Josemaría Escrivá Obras
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We have to make demands on ourselves in our daily lives. In this way we will not go about inventing false problems and ingenious needs which, in the last analysis, are prompted by conceit, capriciousness and a comfort-loving and lazy approach to life. We ought to be striding towards God at a fast pace, carrying no dead-weights or impedimenta which might hinder our progress. Since poverty of the spirit does not consist in not having things but rather in being truly detached from what we have, we need to be vigilant so as not to be deceived by our imagination into thinking we can't survive unless we have certain things. As St Augustine puts it: 'Seek what suffices, seek what is enough, and don't desire more. Whatever goes beyond that, produces anxiety not relief: it will weigh you down, instead of lifting you up.'

In giving you this advice I am not thinking of exceptional or complicated situations. I know a person who used some slips of paper as book marks on which he wrote out some ejaculatory prayers to help him keep in the presence of God. One day he found himself wanting to keep those treasures and he suddenly realised that he was getting attached to the silly bits of paper. Now you see what a model of virtue we have here! I wouldn't mind telling you about every one of my weaknesses, if it were of any use to you. I have merely drawn the cloak aside a little because something similar might be happening to you: your books, your clothes, your desk, your... tin can idols?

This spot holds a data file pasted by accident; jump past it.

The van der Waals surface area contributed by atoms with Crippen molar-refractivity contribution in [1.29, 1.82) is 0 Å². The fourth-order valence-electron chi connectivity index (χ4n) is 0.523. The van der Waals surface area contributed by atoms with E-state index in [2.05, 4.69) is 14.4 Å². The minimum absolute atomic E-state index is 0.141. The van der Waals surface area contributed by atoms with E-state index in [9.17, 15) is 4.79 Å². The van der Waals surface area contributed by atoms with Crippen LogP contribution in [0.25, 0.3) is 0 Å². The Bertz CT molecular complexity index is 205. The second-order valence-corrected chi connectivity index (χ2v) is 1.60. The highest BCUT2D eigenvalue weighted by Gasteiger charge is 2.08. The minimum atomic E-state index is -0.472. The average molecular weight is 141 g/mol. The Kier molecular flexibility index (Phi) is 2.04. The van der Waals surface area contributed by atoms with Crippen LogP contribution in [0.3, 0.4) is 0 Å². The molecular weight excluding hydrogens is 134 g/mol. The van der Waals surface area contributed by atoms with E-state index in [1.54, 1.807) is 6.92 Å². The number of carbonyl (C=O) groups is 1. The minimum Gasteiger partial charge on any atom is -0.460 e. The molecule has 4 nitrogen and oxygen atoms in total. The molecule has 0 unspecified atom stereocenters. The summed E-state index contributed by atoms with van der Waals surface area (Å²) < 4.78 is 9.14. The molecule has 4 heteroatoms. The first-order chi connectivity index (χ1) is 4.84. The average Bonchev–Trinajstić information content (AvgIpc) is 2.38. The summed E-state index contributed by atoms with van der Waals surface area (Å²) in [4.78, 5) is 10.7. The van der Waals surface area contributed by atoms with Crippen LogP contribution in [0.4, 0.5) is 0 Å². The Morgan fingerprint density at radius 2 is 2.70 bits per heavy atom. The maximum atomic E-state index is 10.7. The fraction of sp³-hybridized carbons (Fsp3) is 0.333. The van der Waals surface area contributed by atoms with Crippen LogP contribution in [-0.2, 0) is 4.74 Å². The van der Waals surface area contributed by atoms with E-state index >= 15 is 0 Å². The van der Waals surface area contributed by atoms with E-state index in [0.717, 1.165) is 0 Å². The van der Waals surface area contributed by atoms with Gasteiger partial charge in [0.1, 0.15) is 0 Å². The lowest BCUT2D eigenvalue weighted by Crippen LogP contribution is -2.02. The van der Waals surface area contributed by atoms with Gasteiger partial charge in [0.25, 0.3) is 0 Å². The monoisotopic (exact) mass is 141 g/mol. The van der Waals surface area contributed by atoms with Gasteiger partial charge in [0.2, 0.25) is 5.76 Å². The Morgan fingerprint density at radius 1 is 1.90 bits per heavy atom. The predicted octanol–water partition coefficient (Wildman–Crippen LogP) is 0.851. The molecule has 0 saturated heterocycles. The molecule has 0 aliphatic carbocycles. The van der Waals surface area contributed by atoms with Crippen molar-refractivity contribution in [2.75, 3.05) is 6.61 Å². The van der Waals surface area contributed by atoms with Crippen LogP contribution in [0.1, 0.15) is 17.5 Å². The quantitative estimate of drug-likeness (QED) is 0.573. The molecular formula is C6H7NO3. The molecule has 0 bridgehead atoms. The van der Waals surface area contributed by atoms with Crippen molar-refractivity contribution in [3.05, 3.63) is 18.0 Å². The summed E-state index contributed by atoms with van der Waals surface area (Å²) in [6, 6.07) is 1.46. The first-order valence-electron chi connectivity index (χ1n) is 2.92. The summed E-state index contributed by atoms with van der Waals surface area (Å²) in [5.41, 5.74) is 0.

In such cases, my recommendation is that you consult your spiritual director. Don't be childish or scrupulous about it. At times the best remedy will be the small mortification of doing without something for a short space of time. Or, to take a different example, it would probably do you no harm to give up your normal means of transport occasionally and to give to charity the money you thereby save, no matter how small the amount may be. In any case, if you really have a true spirit of detachment from things, you will not fail to find all kinds of effective and unobtrusive ways of putting it into practice.

Having opened my heart to you I must also confess to one attachment which I have no intention of ever giving up; it is my deep love for each and every one of you. I have learned it from the best Teacher there is, and I would like to follow his example most faithfully, by loving all men with all my heart, starting with those about me. Are you not moved when you think of Jesus' ardent charity — his tenderness! — which lead the Evangelist to describe one of his disciples as the one quem diligebat Iesus, the one whom Jesus loved?

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